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Statewide Poll Shows Significant Majority Of Georgians Support Embryonic Stem Cell Research And Therapeutic Cloning

March 11, 2017

A statewide poll conducted on behalf of the Georgia Biomedical Partnership demonstrates that a significant majority of Georgia registered voters supports embryonic stem cell research and therapeutic cloning. The poll also shows Georgians overwhelmingly oppose reproductive cloning.

The poll was conducted by Republican pollster and public affairs researcher Dr. Whit Ayres of Ayres McHenry & Associates, Inc., based in Washington, DC. Dr. Ayres has worked as a pollster for Senate Majority Leader Bill Frist and Senators Lamar Alexander, Lindsey Graham, and the late Paul Coverdell.

The results show that Georgia voters by a more than two-to-one margin (67% to 31%) support embryonic stem cell research and by a double digit margin (55% to 42%) support therapeutic cloning. Voters overwhelmingly oppose reproductive cloning by a 79% to 16% margin.

In addition, two-thirds of Georgia voters believe that any medical research allowed by federal law should be allowed in Georgia; and three- fourths believe that new treatments derived from embryonic stem cell research done outside the state should be allowed in Georgia.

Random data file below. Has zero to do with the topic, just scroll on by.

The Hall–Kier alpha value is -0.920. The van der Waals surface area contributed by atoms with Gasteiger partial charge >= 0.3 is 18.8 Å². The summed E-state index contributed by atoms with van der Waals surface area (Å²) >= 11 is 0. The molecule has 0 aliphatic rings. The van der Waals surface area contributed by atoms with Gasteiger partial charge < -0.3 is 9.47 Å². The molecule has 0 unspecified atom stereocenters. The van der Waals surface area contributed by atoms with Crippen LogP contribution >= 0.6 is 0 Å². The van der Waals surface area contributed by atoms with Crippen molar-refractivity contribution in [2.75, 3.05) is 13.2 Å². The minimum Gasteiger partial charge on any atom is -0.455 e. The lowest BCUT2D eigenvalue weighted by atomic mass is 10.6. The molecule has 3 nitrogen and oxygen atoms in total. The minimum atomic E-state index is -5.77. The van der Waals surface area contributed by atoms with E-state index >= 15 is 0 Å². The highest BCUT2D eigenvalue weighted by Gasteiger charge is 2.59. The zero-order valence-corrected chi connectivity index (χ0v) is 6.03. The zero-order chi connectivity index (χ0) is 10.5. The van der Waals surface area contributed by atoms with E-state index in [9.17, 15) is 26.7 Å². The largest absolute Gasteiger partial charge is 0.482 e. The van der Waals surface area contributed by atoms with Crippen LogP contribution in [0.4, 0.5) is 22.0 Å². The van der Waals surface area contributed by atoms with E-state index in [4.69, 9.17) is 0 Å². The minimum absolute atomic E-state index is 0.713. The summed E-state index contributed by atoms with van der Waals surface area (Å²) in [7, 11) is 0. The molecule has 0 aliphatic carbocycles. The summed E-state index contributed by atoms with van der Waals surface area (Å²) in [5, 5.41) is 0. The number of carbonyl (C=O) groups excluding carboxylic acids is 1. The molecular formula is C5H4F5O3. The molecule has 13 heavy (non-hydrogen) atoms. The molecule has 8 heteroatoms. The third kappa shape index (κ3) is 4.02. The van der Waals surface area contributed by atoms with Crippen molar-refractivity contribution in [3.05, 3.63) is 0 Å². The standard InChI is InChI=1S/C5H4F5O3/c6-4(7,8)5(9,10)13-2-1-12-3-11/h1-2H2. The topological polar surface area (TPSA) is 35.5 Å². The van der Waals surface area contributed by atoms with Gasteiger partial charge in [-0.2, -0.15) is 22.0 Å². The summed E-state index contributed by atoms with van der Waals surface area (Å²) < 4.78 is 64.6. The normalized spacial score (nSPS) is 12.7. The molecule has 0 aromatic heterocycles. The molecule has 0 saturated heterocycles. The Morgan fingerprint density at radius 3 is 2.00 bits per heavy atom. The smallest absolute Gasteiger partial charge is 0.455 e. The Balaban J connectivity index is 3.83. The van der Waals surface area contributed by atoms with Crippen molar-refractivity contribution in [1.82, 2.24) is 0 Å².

"These findings clearly demonstrate the vast majority of Georgians embrace the potential of medical research, including embryonic stem cell research, to improve their quality of life," said Georgia Biomedical Partnership President Charles Craig. "The results show that Georgia voters support the state's robust biosciences industry as a major driver of improved health and economic growth. The poll also strongly suggests Georgia voters would oppose attempts to ban or criminalize stem cell research."

The Georgia Biomedical Partnership is a private, non-profit association representing 280 pharmaceutical, biotechnology, and medical device companies, universities, research institutes, government groups and other bioscience- related businesses and organizations.

Georgia Biomedical Partnership